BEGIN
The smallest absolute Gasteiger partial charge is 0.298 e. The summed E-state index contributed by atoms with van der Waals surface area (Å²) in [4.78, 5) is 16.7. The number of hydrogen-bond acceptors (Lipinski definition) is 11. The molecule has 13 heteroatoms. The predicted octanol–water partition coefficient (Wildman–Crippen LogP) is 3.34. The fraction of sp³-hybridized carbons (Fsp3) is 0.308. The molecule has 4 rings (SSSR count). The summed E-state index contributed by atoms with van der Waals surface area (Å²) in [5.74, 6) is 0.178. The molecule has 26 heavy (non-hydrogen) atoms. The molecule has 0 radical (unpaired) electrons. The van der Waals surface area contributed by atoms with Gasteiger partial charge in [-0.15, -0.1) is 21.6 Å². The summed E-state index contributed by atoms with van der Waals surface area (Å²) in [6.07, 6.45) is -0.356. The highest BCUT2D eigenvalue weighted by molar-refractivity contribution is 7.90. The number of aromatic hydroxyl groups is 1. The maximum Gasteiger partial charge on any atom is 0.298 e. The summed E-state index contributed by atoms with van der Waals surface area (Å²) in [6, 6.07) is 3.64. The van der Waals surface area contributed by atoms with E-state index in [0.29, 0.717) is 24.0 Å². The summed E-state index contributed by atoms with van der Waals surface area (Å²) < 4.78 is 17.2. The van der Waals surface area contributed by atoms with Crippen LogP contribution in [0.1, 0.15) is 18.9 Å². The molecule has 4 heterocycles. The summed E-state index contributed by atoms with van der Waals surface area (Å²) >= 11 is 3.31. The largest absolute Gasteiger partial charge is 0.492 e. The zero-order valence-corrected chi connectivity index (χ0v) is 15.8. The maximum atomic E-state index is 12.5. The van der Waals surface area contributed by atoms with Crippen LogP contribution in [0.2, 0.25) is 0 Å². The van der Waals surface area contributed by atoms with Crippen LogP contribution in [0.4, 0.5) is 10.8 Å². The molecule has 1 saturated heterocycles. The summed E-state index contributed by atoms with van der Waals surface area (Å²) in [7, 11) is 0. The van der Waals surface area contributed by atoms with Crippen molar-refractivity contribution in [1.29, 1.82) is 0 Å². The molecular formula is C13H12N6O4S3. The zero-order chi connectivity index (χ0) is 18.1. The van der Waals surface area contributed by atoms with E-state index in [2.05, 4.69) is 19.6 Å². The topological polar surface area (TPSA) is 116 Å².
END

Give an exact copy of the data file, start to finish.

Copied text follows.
The smallest absolute Gasteiger partial charge is 0.298 e. The summed E-state index contributed by atoms with van der Waals surface area (Å²) in [4.78, 5) is 16.7. The number of hydrogen-bond acceptors (Lipinski definition) is 11. The molecule has 13 heteroatoms. The predicted octanol–water partition coefficient (Wildman–Crippen LogP) is 3.34. The fraction of sp³-hybridized carbons (Fsp3) is 0.308. The molecule has 4 rings (SSSR count). The summed E-state index contributed by atoms with van der Waals surface area (Å²) in [5.74, 6) is 0.178. The molecule has 26 heavy (non-hydrogen) atoms. The molecule has 0 radical (unpaired) electrons. The van der Waals surface area contributed by atoms with Gasteiger partial charge in [-0.15, -0.1) is 21.6 Å². The summed E-state index contributed by atoms with van der Waals surface area (Å²) in [6.07, 6.45) is -0.356. The highest BCUT2D eigenvalue weighted by molar-refractivity contribution is 7.90. The number of aromatic hydroxyl groups is 1. The maximum Gasteiger partial charge on any atom is 0.298 e. The summed E-state index contributed by atoms with van der Waals surface area (Å²) in [6, 6.07) is 3.64. The van der Waals surface area contributed by atoms with E-state index in [0.29, 0.717) is 24.0 Å². The summed E-state index contributed by atoms with van der Waals surface area (Å²) < 4.78 is 17.2. The van der Waals surface area contributed by atoms with Crippen LogP contribution in [0.1, 0.15) is 18.9 Å². The molecule has 4 heterocycles. The summed E-state index contributed by atoms with van der Waals surface area (Å²) >= 11 is 3.31. The largest absolute Gasteiger partial charge is 0.492 e. The zero-order valence-corrected chi connectivity index (χ0v) is 15.8. The maximum atomic E-state index is 12.5. The van der Waals surface area contributed by atoms with Crippen LogP contribution in [0.2, 0.25) is 0 Å². The van der Waals surface area contributed by atoms with Crippen LogP contribution in [0.4, 0.5) is 10.8 Å². The molecule has 1 saturated heterocycles. The summed E-state index contributed by atoms with van der Waals surface area (Å²) in [7, 11) is 0. The van der Waals surface area contributed by atoms with Crippen molar-refractivity contribution in [1.29, 1.82) is 0 Å². The molecular formula is C13H12N6O4S3. The zero-order chi connectivity index (χ0) is 18.1. The van der Waals surface area contributed by atoms with E-state index in [2.05, 4.69) is 19.6 Å². The topological polar surface area (TPSA) is 116 Å².